Noise not only affects hearing. It affects other parts of the body and body systems. It is now known that noise:

  • Increases blood pressure
  • Has negative cardiovascular effects such as changing the way the heart beats
  • Increases breathing rate
  • Disturbs digestion
  • Can cause an upset stomach or ulcer
  • Makes it difficult to sleep, even after the noise stops
  • Intensifies the effects of factors like drugs, alcohol, aging and carbon monoxide.

Wear hearing protectors when exposed to any loud or potentially damaging noise at work, in the community (heavy traffic, rock concerts, hunting, etc.) or at home (mowing the lawn, snow blowing the driveway, etc.). Cotton in your ears won’t work. Hearing protectors include ear muffs and ear plugs (not swimmer’s plugs), some that are custom-made and individually molded. This protection can be purchased at drug stores, sporting goods stores or can be custom-made. Check with your audiologist to find out what best suits you.Limit periods of exposure to noise. Don’t sit next to the speakers at concerts, dance clubs, or auditoriums. If you are at a rock concert, walk out for awhile to give your ears a break. If you are a musician, wear ear protection–it is a necessity! Take personal responsibility for your hearing.

 

Pump down the volume! When using headsets or listening to amplified music in a confined place like a car, turn down the volume. Remember: if a friend can hear the music from your headset when standing three feet away, the volume is definitely too high. Don’t be afraid to ask others to turn down the volume.

Educate yourself about the damaging effects of noise and what you can do to prevent your exposure to noise.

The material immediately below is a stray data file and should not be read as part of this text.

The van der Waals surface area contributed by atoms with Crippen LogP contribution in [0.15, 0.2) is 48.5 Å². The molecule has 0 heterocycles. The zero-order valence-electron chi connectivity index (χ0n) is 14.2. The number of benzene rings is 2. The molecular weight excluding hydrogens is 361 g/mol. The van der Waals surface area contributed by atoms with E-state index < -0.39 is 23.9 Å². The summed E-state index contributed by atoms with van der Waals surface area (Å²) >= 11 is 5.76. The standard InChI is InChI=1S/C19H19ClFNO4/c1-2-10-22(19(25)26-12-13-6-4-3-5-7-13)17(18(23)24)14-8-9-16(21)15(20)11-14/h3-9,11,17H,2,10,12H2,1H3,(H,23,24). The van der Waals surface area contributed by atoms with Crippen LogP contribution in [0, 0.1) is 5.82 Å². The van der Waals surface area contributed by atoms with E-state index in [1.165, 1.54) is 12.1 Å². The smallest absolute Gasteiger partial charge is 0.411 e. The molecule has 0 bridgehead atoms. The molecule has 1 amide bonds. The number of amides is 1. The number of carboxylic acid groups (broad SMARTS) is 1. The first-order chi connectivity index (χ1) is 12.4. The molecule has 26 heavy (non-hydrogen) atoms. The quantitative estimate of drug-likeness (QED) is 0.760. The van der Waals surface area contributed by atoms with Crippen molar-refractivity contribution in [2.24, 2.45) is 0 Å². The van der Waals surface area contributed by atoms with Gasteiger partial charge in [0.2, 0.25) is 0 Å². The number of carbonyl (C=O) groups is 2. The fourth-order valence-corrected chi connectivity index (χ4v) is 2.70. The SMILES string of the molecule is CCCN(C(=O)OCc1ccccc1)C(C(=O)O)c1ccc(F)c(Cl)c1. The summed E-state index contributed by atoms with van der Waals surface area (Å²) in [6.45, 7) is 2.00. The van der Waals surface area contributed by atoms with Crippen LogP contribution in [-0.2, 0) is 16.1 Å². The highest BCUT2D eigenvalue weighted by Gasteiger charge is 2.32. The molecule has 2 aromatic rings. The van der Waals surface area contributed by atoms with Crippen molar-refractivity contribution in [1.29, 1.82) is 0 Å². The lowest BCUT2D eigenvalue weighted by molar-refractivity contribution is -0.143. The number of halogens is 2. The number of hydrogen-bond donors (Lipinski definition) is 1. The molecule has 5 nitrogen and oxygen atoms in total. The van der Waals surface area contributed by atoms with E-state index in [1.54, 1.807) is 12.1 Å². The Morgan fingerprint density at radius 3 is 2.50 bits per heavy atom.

Educate others and take action! Educate your children through discussion and by example. Wear your ear protection and encourage your children to follow your example.

Be a responsible consumer. Look for a noise rating when buying recreational equipment, children’s toys, household appliances, and power tools. Choose quieter models, especially for equipment that you use often or close to your ears like a hair dryer.Inspect your child’s toys for noise danger just as you do for small parts that can cause choking. Remember, too, that children tend to hold toys close to their ear which can pose additional threat for hearing damage.

 

Have your hearing tested by an audiologist especially if you are concerned about possible hearing loss.

Be an advocate! Remember there are no regulations governing how loud sound can be in public places such as dance clubs, movie theaters, and exercise centers. Work with owners, managers, and community leaders to create a healthier, less noxious listening environment.

  • A person that operates loud machinery
  • Airplane engineers & airlines ground transportation personnel
  • Printing press operators
  • Noise of power tools
  • Gunfire
  • Military/ law enforcement
  • Music
  • Lawn Equipment
  • Gunfire
  • Motorcycles
  • Fireworks
  • Behind-the-ear (BTE)- the hearing aid components are encased behind the ear.